Are you a commercial property landlord concerned about your investment(s) in these ever-changing times? Or, are you a business owner worried about how to pay your rent and rates?
During periods of economic uncertainty all relationships, professional and personal will be tested. But now more than ever, landlords and tenants must pull together to ride it through.A good relationship between a landlord and tenant builds a virtuous circle –landlords get a regular income stream and businesses owners have a premise to operate from.
Great, everyone is happy going about their business until boom without warning we’re catapulted into a period of financial doubt. Suddenly, a business owner needs to reduce trading or shut up shop completely. They’re worried about takings and how to meet their financial commitments. Property costs like business rents and rates, are a primary concern for commercial property landlords and tenants. Quarter days -a day where many tenants settle three months’ rent in advance, are particularly important to both parties given the sum of money due. Now, landlords are anxious that tenants are going to be able to pay rent and how this will affect their income and financial commitments. The virtuous circle begins to crumble. As a qualified Chartered Surveyor with 30 years’property experience, I have seen the highs and lows in the commercial property market. To stop the circle becoming a vicious one, I believe landlords and tenants must work together to find a harmonious solution.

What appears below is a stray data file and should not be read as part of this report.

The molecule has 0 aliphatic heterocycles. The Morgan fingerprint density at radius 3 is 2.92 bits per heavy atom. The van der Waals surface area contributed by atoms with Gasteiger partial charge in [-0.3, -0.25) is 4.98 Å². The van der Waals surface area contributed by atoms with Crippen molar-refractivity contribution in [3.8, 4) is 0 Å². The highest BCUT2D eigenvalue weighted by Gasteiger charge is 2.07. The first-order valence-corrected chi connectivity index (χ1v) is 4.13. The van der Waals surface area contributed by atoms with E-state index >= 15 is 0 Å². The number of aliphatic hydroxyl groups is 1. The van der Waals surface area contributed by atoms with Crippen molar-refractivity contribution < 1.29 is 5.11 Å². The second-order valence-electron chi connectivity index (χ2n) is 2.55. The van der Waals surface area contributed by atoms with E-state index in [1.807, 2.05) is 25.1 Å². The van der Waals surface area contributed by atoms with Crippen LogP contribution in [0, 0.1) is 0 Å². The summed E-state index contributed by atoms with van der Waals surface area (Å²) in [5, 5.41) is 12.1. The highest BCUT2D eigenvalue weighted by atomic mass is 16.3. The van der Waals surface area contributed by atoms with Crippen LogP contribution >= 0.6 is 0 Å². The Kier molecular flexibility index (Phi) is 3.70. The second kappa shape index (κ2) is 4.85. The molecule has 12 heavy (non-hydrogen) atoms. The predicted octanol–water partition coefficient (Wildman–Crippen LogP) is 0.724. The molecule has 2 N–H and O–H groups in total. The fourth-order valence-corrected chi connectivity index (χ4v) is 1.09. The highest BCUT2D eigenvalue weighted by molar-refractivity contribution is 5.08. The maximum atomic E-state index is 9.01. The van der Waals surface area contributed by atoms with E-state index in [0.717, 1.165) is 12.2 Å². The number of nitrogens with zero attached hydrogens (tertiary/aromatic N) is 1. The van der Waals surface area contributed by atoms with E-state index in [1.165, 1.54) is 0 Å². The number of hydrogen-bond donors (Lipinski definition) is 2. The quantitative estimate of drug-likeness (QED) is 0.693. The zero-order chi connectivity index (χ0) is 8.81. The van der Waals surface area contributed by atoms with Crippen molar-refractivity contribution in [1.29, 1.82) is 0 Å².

Tenants worried about meeting their financial commitments need to talk to their landlord as soon as possible. The fact is, it’s within both parties’ interests to find a constructive solution. Often there’s a misconception that landlords are cash-rich, but that’s not always the case. A landlord’s wealth is often tied up in the properties they own, providing a necessary income or a crucial part of their retirement plans. If the rent isn’t paid it has a knock-on effect. Tenants being open and honest about their situation will build trust and a willingness for landlords to explore alternative ways to ease financial burdens. Also, check you are receiving the appropriate business rate reliefs for your business, such as Small Business, Retail & Hospitality and Empty Property reliefs.
If both parties are willing to have an open and frank conversation, they are more likely to explore and agree on unconventional ways to manage rent. Firstly, tenants should speak to their landlord early to avoid paying interest on defaulting on rent. You don’t want to end up owning even more than you do! Secondly, if you paid a holding deposit, ask if this can be used towards ongoing rental payments. Agree a future date to pay back this security guarantee. You could also ask if it is possible to pay a percentage of your rent costs for a limited period. Or, if staggering rent payments is an option.
Finally, landlords and tenants who feel uncomfortable or unable to have these conversations can consider using a property consultant like myself. An unbiased third party is often best placed to mediate difficult situations like these to achieve the best outcome for everyone.